Freud and the Imagination

Psychoanalysts differ widely among themselves over which aspects of Freud’s theories they wish to remember and commemorate. Freud’s theories, so far from constituting a unitary, fixed structure, which either stands or falls as a whole and which analysts subscribe to in its entirety, are really more a collection of miscellaneous ideas, insights, and intuitions, which Freud propounded over a span of fifty years, which he derived from three disparate sources—his clinical experience, his self-analysis, and the biological theories current in his lifetime—and which have proved capable of development and elaboration in several different and apparently, perhaps even actually, incompatible ways. That this last statement is true is shown by the fact that there exist today in Great Britain at least three different schools of psychoanalysis, all claiming to be Freudian and all capable of showing that their ideas can indeed be discovered, albeit often in embryonic form, somewhere in Freud’s writings.

Although the fact that Freud’s writings have proved to be more a quarry than an edifice is not my subject here, it does make it necessary for me to state explicitly which aspect of Freud’s thinking I consider most important and which particular group of Freudian concepts I shall be using while developing my argument.

It so happens that my own view in this matter coincides with Freud’s. To his and my mind the most important, the most seminal, and the most revolutionary idea that Freud ever had was his idea that the human mind is capable of thinking in two different ways or modes; that there are, to use the title of one of his papers, “two principles of mental functioning,” one of which is characteristic of our waking life, the other characteristic of dreaming and neurotic symptom-formation; and that it is possible to define and describe these two modes by presenting them in antithesis to one another, so that each can be conceived of as possessing characteristics which are the opposite of the other’s.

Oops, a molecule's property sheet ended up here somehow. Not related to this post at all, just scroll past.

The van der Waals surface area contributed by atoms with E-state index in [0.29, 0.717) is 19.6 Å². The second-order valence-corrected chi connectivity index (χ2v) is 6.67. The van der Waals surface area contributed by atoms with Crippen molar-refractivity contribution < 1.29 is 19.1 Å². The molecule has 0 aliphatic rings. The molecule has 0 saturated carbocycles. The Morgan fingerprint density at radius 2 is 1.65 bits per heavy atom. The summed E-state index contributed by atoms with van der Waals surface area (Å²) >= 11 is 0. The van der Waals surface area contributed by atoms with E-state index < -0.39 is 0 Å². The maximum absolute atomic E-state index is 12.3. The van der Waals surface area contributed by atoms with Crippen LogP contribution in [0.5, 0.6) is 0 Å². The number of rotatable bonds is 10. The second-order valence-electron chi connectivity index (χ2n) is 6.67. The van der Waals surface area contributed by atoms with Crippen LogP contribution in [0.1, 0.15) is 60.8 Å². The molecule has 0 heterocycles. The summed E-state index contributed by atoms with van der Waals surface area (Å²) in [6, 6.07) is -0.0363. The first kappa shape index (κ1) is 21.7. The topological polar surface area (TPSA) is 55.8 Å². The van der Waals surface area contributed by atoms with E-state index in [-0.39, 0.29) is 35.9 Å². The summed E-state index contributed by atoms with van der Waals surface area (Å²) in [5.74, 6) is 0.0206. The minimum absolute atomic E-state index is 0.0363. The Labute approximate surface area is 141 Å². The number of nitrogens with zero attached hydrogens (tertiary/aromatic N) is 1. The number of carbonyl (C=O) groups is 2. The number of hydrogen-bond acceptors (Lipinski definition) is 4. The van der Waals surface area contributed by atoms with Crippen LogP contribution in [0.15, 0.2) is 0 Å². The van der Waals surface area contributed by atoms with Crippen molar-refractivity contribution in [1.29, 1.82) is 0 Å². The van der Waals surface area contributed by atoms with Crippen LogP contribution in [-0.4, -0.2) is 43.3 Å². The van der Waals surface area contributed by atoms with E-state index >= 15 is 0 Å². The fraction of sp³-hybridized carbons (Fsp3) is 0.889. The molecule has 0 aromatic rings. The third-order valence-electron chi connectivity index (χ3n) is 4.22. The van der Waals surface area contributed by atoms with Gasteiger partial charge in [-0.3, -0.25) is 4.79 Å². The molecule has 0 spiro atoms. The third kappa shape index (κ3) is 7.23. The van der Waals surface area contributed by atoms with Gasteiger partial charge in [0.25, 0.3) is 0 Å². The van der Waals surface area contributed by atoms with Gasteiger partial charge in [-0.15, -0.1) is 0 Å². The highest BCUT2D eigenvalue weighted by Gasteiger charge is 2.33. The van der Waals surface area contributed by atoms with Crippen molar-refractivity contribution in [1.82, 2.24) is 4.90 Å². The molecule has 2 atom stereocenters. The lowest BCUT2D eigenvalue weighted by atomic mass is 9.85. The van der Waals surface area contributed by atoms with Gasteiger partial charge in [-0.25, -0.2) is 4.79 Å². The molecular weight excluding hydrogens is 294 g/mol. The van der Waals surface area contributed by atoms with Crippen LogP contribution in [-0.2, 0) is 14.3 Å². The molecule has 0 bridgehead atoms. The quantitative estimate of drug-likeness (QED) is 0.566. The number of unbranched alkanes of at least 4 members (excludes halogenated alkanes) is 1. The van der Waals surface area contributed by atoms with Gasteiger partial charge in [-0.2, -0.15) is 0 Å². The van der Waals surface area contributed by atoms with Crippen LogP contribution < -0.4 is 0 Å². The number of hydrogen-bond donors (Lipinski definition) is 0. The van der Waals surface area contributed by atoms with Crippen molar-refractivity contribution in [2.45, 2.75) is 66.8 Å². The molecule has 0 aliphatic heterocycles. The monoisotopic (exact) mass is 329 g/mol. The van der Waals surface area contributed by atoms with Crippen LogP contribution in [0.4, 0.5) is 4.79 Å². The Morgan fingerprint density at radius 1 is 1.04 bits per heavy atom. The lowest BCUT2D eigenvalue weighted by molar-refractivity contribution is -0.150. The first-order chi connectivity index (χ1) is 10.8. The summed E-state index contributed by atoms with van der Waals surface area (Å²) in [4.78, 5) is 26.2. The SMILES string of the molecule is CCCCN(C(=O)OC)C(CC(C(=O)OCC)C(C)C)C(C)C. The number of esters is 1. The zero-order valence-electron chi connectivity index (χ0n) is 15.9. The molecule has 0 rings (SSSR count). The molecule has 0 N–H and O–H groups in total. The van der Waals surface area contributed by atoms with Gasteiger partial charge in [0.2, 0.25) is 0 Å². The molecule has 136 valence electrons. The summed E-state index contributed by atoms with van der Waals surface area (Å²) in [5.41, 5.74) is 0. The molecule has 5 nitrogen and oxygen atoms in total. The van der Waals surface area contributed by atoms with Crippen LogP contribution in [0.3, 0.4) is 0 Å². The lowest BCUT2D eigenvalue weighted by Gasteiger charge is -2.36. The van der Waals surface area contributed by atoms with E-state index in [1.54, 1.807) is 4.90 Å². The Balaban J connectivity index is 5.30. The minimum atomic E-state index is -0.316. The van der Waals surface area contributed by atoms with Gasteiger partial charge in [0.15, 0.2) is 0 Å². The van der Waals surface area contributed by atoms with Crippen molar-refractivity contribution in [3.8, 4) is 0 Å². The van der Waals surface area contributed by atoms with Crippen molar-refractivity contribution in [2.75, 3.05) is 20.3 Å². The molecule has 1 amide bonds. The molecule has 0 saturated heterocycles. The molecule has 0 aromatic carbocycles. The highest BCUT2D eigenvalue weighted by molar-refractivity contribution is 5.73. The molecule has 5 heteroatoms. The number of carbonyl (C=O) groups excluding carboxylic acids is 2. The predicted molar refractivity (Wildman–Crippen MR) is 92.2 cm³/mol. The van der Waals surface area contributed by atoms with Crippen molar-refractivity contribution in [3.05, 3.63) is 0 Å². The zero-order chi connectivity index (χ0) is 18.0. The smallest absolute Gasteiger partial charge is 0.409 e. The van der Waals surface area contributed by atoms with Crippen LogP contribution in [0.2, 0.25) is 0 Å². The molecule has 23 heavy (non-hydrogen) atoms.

To my mind misleadingly, Freud termed these two antithetical principles or modes the primary and secondary processes, the primary processes being those characteristic of our dream life, the secondary processes being those characteristic of our waking thought. The primary processes, in Freud’s terminology, are condensation, by which mental images tend to fuse with one another, and displacement, by which they tend to replace and symbolize one another; these processes ignore opposites and the categories of space and time, and are wish-fulfilling.

The secondary processes, on the other hand, respect the differences among images, obey the laws of grammar and formal logic, take cognizance of opposites and of the categories of space and time, and are adapted to the “realities” of the external world. To use a terminology which Freud himself did not use, the primary processes are iconic and nondiscursive, the secondary processes are verbal and discursive. The meaning of primary process utterances—if one can call a dream or a symptom an …

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Letters

Dream-Power October 16, 1975

Not Freud’s Discovery June 12, 1975